10 Ways to Say No to Violence Against Women and Children in Maternity Care

Violence in Maternity care is the intersection between institutional violence (of a system) and violence against women during pregnancy, during the actual birth and during the post natal period after the birth. Violence against pregnant women and women giving birth happens in different ways in both the public medical care system and the private medical care system. For so many women, pregnancy is linked to suffering, humiliation, poor health and even death.

Obstetric violence occurs through both invasive practices like performing an examination without a woman’s permission as well as through the denial of treatment during childbirth. A woman may be ignored and left unattended during labour, denied pain relief, and/or verbally humiliated. Assistance to a woman transferred from one facility to another may be delayed unnecessarily. A woman in labour may be slapped, hit, forced to lie in an uncomfortable position, and be coerced into receiving unnecessary and or unwanted interventions or medication. Women in some countries are discharged from hospital and their babies are detained in hospital until the mother pays the bill.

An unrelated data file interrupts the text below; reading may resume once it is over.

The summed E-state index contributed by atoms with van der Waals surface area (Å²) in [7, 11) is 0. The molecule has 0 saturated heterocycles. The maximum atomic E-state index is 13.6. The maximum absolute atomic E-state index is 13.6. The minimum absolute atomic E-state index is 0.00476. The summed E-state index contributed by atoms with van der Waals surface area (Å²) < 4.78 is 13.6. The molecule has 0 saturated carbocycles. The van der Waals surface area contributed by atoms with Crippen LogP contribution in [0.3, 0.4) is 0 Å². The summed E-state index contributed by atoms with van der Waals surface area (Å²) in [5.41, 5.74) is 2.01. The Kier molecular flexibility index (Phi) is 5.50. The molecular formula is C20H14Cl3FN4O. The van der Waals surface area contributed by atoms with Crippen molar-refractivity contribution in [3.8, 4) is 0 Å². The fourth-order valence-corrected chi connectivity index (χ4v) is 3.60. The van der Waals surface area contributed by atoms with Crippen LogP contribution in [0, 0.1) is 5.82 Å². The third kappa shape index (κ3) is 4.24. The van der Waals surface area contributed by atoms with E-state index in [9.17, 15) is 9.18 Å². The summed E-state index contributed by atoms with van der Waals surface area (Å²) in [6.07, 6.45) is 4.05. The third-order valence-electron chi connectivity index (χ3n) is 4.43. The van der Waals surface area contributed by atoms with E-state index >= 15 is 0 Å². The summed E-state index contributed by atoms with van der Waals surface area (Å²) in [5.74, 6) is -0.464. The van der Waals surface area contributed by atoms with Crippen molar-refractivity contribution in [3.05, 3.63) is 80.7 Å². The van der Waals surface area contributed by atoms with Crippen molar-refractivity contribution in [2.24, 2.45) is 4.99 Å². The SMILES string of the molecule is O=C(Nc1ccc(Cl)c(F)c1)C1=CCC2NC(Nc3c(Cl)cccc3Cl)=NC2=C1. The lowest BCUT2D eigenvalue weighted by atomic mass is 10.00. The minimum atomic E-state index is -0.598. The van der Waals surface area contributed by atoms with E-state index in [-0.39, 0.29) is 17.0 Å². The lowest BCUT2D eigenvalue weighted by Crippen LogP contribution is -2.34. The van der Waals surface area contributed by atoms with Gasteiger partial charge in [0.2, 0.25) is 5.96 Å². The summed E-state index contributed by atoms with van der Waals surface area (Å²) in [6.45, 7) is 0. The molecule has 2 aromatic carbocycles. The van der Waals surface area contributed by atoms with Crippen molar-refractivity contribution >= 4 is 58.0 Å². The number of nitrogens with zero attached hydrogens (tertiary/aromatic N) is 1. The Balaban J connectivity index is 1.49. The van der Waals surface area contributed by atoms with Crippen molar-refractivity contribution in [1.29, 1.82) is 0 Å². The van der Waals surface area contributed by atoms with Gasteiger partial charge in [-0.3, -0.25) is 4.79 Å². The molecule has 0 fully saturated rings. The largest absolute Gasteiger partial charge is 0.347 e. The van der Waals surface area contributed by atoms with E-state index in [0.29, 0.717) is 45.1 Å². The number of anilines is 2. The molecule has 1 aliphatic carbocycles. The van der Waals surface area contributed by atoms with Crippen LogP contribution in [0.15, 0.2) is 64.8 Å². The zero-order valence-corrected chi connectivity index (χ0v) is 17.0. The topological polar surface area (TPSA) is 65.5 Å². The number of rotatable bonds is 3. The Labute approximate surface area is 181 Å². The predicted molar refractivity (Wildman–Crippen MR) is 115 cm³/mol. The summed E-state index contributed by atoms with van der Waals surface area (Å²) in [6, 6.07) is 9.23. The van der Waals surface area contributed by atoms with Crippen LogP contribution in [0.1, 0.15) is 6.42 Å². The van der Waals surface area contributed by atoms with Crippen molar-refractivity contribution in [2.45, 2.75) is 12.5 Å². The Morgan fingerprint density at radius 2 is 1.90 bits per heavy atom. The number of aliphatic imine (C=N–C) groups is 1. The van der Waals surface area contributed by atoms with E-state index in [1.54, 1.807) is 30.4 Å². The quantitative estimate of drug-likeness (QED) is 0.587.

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The views of the above article are those of the author and do not necessarily reflect the views of Africa Speaks 4 Africa or its editorial team.

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